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September 19-22, 2009

Day 3

9:30pm, Sunday Sept 28, Cedar Lake

What a busy day - phew. Martin told me to write that.

But in fact, we slept in - til 6:30. We were on the water by 8:10, under blue skies (again) and a gentle wind in our faces.

We had decided to do the short route and I think that was a right decision. To do all those extra kilometres of paddling - with only one PFD - would have been too much work, too much risk, a couple of long days and camping by flashlight.

But that meant today was mostly about portages. Algonquin’s detractors often complain that many of its canoe routes are a “long walk in the woods with canoes.” This morning’s route did little to contradict that assertion.

First up was 1945m from Hogan to Manta (big hill as we go from the Little Mad watershed to the Petawawa?), a half kilometre paddle, then 750m portage into Newt Lake, a 100m paddle then 1105m portage into Sunfish Lake.

For someone who’s not done a lot of portaging - like none - Martin’s bearing up extremely well. He carried the boat and the pack on the 1945m portage and is unflappable about all of this muddy, wet feet and sore shoulder business.

Our wildcard today was the stretch from Sunfish to where the Petawawa drains into Catfish Lake. On the map it’s about a 2km length of creek. But what’s that mean? Nothing. Could take all day.

As it happens, it was fine. Hard to locate the creek entry through the reeds, but clear, wide and relatively straight. Eminently navigable. We met a guy paddling a solo whitewater boat, complete with spray skirt and carbon fibre bent shaft paddle.

He was kinda going the wrong way for rapids and did that American paddling thing where you change hands and sides every time you start heading the wrong way. Whatever floats yer boat, I suppose.

So easy was the route to Catfish that we arrived around 11:30am. We paddled up Catfish - a beautiful lake - and had lunch around 12:30 after making a half-hearted attempt to find the alligator remains. Does anyone have a waypoint they could send me?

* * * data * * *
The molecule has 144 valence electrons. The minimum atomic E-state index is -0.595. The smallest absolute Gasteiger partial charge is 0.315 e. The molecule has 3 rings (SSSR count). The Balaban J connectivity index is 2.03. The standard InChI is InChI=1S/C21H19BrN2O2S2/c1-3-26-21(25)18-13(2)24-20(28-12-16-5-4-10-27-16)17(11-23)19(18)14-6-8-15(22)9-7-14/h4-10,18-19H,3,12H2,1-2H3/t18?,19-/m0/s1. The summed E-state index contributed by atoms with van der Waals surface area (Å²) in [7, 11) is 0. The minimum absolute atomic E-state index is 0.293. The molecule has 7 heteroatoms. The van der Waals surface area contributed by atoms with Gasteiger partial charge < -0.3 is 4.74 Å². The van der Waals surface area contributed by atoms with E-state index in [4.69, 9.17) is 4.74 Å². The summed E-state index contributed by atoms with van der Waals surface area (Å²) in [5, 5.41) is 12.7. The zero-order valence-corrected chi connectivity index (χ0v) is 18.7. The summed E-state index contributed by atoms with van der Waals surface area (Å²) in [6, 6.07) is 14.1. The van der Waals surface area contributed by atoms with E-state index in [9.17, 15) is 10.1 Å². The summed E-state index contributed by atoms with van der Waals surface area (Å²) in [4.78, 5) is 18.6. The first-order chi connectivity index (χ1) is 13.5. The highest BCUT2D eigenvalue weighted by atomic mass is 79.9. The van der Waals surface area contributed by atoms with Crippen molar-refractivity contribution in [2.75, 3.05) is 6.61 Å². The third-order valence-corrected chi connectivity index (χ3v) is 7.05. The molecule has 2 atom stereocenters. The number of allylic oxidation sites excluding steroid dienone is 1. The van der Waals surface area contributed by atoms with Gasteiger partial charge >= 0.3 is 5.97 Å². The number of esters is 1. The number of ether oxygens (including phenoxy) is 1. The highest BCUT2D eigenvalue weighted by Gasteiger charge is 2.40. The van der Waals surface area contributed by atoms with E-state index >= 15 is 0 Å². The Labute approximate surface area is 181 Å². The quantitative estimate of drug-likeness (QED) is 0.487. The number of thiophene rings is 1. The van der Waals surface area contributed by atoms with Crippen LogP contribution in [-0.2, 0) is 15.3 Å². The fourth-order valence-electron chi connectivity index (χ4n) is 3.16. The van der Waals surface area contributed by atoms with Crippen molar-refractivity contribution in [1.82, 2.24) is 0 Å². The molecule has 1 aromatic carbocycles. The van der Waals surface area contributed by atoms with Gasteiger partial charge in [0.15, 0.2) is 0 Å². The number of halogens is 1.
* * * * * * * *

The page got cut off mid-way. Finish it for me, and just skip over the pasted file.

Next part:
We decided we would try to make it to Cedar today. It would give Martin time to deal with family issues, me time to deal with mess issues and it would mean crossing Cedar first thing in the morning which would be a lot safer in our under-PFD’ed state than mid morning, especially since prevailing winds would have us crossing with the waves hitting us on the side.

Of course it meant we had a bit more work to do.

The afternoon’s portages were pretty gentle if lengthy. From Catfish, to Narrowbag Lake, to the Petawawa and down to Cedar was more than 3km all-in, including a 2345m. Mostly downhill, but still a fair bit of carrying.

Today was the warmest of the trip. We were paddling in shirtsleeves.

We found ourselves on Cedar at 3:30pm. We headed west in search of a south shore campsite, paddling past the Nippissing River delta before finding one. Note: drop the packs and take the scenic trail to check out the falls on the 695m to Cedar. It’s probably worth it. We didn’t and I regret that.

Our site had bugs and newly planted two-ply Trilliums, and no kitchen furniture (benches or big flat rock for the stove) but it meant I could finally justify bringing out the thermarest chairs, so I was happy.

The bugs never actually got bad as the evening wore on.

The chili worked out well enough given that it was a total experiment. I brought a bit too much TVP and didn't add some extra carrots, but it came together well enough and again - three nights running are you impressed? - there was enough to fill two bellies without leftovers.

And we still had some scotch left, so we sat up, watched the stars, listened to loons until around 9:30 when the tent beckoned.

And there were beavers. A few actually. The first non-trained mammal sighting of the trip.

It’s meant to rain tomorrow. I’m skeptical/optimistic as the air is still and the sky cloudless.

Portage sign: You can miss them if you're not careful.

Portage sign

Petawawa: Petawawa River, where it empties into Cedar Lake

Petawawa

Loading up: Almost done with the portages. Note the shirt sleeves.

Loading up